The High and Low Notes of the Grammy Girls

By Katharine W. Poole
For Women of Music Music of Women

The highs and lows of this years Grammy Awards appeared in all forms, shapes and sizes. A pleasing montage of female representation that may be a catalyst of change for women in music. Those representing the face of the music industry certainly had their work cut out for them. In these challenging times – when female artists are trying to take a stand and become more “the norm” of airplay rather than the anomaly – it is imperative to keep the momentum of augmentation going. In short, to be taken seriously not only in art but in business demonstrating this kind of portrayal is invaluable. But there are still underlying issues to unlearn and redefine.

Women are caught up in the industry expectations so much so that they have become dangerously habitual. To make change one must create change. Lady Gaga clearly used her understanding of this concept to propel herself, both in artistry and in business, to a successful and independent creative standing. She is able to now work on her own terms. She is asked to risk where others are not. Brava! She receives the highest note of all for the Grammy performance and Bowie Tribute.

The highs and lows of each performer and presenter were a combination of technical issues, wardrobe choices and execution. Some are debatable, others clearly inarguable. There were a few unfortunate circumstances that come with live performance. There were some unique choices that come with personality. And there were some stellar tributes to musicians both living and lost. Contemplated in this week’s Women in Music Wednesdays are The Nashville 7 Grammy Performance highest and lowest notes hit by the girls of the 58th Grammy Awards show.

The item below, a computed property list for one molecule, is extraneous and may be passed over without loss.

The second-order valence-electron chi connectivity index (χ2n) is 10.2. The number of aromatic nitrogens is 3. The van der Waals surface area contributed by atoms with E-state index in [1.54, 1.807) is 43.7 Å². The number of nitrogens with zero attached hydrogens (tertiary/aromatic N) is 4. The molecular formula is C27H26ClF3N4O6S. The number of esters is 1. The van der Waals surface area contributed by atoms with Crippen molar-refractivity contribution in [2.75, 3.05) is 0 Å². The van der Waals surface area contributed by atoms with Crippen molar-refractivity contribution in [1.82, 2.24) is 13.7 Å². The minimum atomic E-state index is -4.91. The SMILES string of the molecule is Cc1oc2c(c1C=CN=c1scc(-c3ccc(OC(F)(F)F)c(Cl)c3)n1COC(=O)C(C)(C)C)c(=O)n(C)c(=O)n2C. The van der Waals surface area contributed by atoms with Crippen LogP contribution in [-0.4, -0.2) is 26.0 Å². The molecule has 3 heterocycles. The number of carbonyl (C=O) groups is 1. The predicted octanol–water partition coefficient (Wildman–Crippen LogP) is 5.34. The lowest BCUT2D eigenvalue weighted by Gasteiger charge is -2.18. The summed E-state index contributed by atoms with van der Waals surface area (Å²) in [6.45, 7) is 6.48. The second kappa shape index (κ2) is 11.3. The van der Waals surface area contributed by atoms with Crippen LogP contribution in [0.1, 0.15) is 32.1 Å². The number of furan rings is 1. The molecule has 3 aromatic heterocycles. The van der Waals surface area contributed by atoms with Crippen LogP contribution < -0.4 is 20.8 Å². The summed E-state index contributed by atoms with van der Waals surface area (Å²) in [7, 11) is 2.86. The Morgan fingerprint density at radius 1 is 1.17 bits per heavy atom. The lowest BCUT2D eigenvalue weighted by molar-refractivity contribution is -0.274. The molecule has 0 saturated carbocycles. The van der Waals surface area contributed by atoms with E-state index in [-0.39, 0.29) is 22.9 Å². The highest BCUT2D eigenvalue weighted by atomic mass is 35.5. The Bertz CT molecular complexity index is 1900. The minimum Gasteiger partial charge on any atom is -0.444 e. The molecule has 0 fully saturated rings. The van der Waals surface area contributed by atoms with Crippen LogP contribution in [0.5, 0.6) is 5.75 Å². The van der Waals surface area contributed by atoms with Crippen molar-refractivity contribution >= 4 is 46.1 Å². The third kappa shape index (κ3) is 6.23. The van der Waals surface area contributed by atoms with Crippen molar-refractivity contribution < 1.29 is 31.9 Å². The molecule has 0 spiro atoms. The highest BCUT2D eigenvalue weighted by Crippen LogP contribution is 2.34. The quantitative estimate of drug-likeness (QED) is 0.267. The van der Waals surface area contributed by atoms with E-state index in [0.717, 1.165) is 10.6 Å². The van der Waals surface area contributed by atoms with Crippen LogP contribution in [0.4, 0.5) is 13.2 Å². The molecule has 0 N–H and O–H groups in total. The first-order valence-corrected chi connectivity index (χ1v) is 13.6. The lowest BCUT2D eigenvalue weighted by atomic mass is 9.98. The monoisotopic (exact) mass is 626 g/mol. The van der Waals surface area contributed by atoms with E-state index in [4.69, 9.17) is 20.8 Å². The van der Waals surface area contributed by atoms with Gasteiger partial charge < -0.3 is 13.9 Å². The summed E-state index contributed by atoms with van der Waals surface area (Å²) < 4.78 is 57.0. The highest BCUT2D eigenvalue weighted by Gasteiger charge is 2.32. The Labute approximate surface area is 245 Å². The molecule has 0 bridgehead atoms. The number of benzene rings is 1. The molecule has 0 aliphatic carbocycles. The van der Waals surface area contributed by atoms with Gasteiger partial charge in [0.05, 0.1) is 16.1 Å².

1. A Swift High/Low

It’s too bad Taylor Swift could not be as compelling in her choice of wardrobe as she was in her brief and empowering acceptance speech for Album of the Year. Though the speech may have been directed in part to a certain individual, it was truly and simply poignant and eloquent. Possibly the most intelligent call-out of this performer’s career thus far. However, it is hard to take the words seriously while watching them delivered by a young woman sporting an extremely visible fuchsia undergarment – that looked like a pair of grandmother’s underwear, or Bridget Jone’s enormous panties – connected to a fully-slit taffeta prom skirt. This garment awkwardly combined with a clashing red 70’s style tube top, that could not help but perpetuate the subjection of women in the music industry, made for a brazen statement. Shiny? Check. Bold? Check. 1989? Perhaps, but it fell flat. Check please.

Her performance? Well she’s Taylor. She took the stage by storm in a glittering cat suit with crystalized boots. There’s no stopping this tornado. She is clearly always seeking the spotlight.

2. Carrie Me Please!
Carrie Underwood was certainly the high of the duet as she carried Sam Hunt through his less than impressive performance. Underwood was exceptional as ever in both Hunt’s Take Your Time and the transition to her own Heartbeat, but the songs fell short as Hunt was no match for her ability. The performance seemed endless, taking up too much Grammy time.

3. Crush This.
Little Big Town’s performance of Girl Crush did just that. Crushed it. Their simple rendition of their timeless hit was a joy to experience. Sometimes keeping it true to form is all it takes.

4. All About that Bass huh?